In a recent issue of his popular history podcast Hardcore History, Dan Carlin expressed a note of regret regarding the direction that historical scholarship has taken over the last generation or so. Time was, argues Carlin, that historians were in the Big Picture business: They would study whole periods of human history, cogitate upon them and then produce epic works of scholarship that drew upon their entire reserves of specialist knowledge and general scholarship in order to produce some universal moral or theory about human nature and society. The exemplars of this type of historian, argues Carlin, are Will and Ariel Durant — whose 11-volume Pulitzer Prize-winning The Story of Civilization is, shockingly, currently out of print — but I would also list Kenneth Waltz whose Man, The State , And War (1959) remains one of the foundation texts of International Relations.
Contemporary scholars, suggests Carlin, are not just specialists but niche-dwellers. Their interests lie precisely not in the Big Picture but in high definition images of microscopically small areas. Most contemporary academic scholarship focuses upon areas so precisely defined and delimited that not only have the products of academic research become increasingly irrelevant to the intellectual culture at large, they are frequently inaccessible and incomprehensible even to other academics working in similar fields. Modern academia is about depth, not breadth. Specificity, not generality.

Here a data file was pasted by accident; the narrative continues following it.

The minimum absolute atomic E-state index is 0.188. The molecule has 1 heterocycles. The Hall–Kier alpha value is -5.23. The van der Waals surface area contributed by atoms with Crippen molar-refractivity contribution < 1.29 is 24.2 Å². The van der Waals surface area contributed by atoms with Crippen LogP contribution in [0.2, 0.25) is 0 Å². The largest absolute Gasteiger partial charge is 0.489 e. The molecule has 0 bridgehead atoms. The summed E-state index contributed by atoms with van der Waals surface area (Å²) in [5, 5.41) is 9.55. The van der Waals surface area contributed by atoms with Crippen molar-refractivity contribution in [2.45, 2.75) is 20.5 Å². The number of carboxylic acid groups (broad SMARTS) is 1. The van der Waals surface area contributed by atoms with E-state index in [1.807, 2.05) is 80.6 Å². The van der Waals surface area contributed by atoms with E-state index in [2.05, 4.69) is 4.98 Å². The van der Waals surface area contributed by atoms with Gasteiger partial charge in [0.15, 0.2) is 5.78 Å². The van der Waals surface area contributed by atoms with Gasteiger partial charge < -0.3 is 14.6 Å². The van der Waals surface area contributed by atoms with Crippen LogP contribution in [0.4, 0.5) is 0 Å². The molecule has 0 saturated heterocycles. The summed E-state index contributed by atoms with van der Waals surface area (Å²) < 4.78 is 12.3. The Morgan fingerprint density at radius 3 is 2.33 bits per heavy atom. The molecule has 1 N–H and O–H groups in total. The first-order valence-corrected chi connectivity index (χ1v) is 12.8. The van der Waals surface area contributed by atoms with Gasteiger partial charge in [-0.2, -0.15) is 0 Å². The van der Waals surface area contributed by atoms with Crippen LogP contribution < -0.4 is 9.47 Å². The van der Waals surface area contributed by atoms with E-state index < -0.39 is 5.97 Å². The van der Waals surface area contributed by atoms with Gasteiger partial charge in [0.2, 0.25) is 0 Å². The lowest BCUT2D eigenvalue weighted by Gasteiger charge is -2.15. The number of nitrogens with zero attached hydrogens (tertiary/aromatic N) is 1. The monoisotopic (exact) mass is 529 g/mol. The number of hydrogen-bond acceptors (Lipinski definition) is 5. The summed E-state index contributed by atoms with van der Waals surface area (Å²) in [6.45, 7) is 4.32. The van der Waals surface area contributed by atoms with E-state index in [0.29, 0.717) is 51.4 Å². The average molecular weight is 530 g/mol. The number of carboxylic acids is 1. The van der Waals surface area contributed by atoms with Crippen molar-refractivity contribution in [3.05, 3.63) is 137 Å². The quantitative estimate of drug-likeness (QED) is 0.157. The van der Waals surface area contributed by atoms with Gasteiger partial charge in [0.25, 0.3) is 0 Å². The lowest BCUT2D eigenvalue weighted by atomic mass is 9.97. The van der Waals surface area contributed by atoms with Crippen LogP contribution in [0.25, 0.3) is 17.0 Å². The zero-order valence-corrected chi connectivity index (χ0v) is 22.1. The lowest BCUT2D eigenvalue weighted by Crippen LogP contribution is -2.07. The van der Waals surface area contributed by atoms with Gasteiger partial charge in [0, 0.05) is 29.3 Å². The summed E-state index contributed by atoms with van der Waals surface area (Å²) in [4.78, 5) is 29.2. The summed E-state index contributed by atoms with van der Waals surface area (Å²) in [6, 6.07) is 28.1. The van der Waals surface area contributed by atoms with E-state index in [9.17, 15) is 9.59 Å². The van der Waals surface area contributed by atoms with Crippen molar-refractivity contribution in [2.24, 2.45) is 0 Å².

Of course, this is the result of changes in the culture of higher education. Even after the Second World War, university education in general and post-graduate education in particular were still comparatively uncommon allowing researchers enough intellectual lebensraum in which to discuss big ideas without replicating each other’s work and treading on each others’ toes. However, as the number of post-graduate students increased, so too did the need for more and more people to carve out professional niches for themselves. As population numbers increased, so did competition for intellectual territory and in order to survive, young graduate students were forced to carve out small specialised intellectual niches that could sustain an entire career’s worth of research purely through the depth and power of their obscurity and inaccessibility.
This process of specialisatilon has resulted in academic criticism becoming divorced from the public sphere. While humanities academics still do contribute to accessible cultural journals such as the New York Review of Books, The Times Literary Supplement, Sight & Sound and The London Review of Books, their public writings are frequently of a profoundly different character and form than their professional writings. Indeed, the likes of A.C.Grayling and Richard Dawkins are famous public intellectuals but the works that make them well known are not necessarily the works that got them their professorships.
This shift in the humanities from an emphasis on breadth of knowledge to depth of specialisation is what lies behind Pierre Bayard’s How To Talk About Books You Haven’t Read. The book is an extended essay that uses wit and provocation to poke fun at the cult of the specialist and argue for a return to an intellectual climate that championed the generalist over the specialist and the creative thinker over the niche-dweller. Bayard’s book is not only funny and beautifully written, it is a wake-up call to an academic culture that foolishly surrendered the hustle and bustle of the intellectual marketplace for the easily-defended comfort of the ivory tower.
I just hope that the academics can find the stairs by themselves.